Sunday, January 11, 2015

Andraé Crouch (I'll Still Love You)

Last week we lost a pioneer in Contemporary Christian Music and a legendary Gospel artist when Andraé Crouch died at the age of 72. I'll never forget the morning at breakfast in my college cafeteria when one of my classmates mentioned a new album by Andraé Crouch and the Disciples, Take Me Back. "Finally!" he said, "Christian music is as good as anything you can hear on the radio!" 

Andraé Crouch was a crossover artist in many ways. Virtually the only African American on the "Jesus Music" scene in the 1970s, he was recognized as one of the best in the field of what became known as Contemporary Christian music. He was schooled in "Black Gospel" growing up in The Church of God in Christ (which has produced many talented black musicians). Crouch became a Grammy award winner and a mainstay in the music industry, doing music for television and movies, and working with many of the luminaries in the business.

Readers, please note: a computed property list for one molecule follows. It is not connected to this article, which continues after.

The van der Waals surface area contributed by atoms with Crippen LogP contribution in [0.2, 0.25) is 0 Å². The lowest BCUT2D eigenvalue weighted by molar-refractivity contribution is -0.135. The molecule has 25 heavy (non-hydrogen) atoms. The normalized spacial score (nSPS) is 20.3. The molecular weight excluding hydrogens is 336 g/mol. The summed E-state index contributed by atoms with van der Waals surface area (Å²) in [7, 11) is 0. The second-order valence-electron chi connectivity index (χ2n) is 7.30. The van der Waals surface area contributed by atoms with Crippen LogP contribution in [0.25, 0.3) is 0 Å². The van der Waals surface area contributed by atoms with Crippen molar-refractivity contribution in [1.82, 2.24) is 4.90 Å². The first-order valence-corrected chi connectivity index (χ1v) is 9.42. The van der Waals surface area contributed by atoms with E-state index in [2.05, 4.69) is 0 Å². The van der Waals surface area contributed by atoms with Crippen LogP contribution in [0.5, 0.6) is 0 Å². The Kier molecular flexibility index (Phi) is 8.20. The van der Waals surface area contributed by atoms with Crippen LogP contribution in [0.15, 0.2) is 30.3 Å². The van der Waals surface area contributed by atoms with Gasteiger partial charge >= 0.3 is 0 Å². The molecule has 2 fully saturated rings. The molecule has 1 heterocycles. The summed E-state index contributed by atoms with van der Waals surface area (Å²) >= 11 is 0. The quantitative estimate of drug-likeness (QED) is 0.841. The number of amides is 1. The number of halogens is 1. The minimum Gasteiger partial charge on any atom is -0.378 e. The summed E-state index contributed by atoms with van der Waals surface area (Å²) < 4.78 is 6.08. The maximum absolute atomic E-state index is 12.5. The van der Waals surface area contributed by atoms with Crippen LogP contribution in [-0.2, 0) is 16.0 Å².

Here is the opening track from Take Me Back, released in 1975, "I'll Still Love You."


Tuesday, January 6, 2015

Epiphany: O Little One Sweet (J.S. Bach)

The sublime work of J. S. Bach lends palpable grace to the Epiphany story of the Christ Child come
 to earth's domain, casting divine energy upon the consciousness of humankind, awakening the world.

See also "Epiphany" at  http://notdarkyet-commentary.blogspot.com/2015/01/epiphany.html


Thursday, January 1, 2015

Dona Nobis Pacem

Dona Nobis Pacem is Latin for "grant us peace." It is a phrase from the Latin Mass during the Agnus Dei. The phrase has been used as the centerpiece for a number of musical works. For this one, usually classified as "traditional," the origin of the melody is unknown, but some have speculated that it was composed by Palestrina or Mozart. It is often sung as a three-round canon.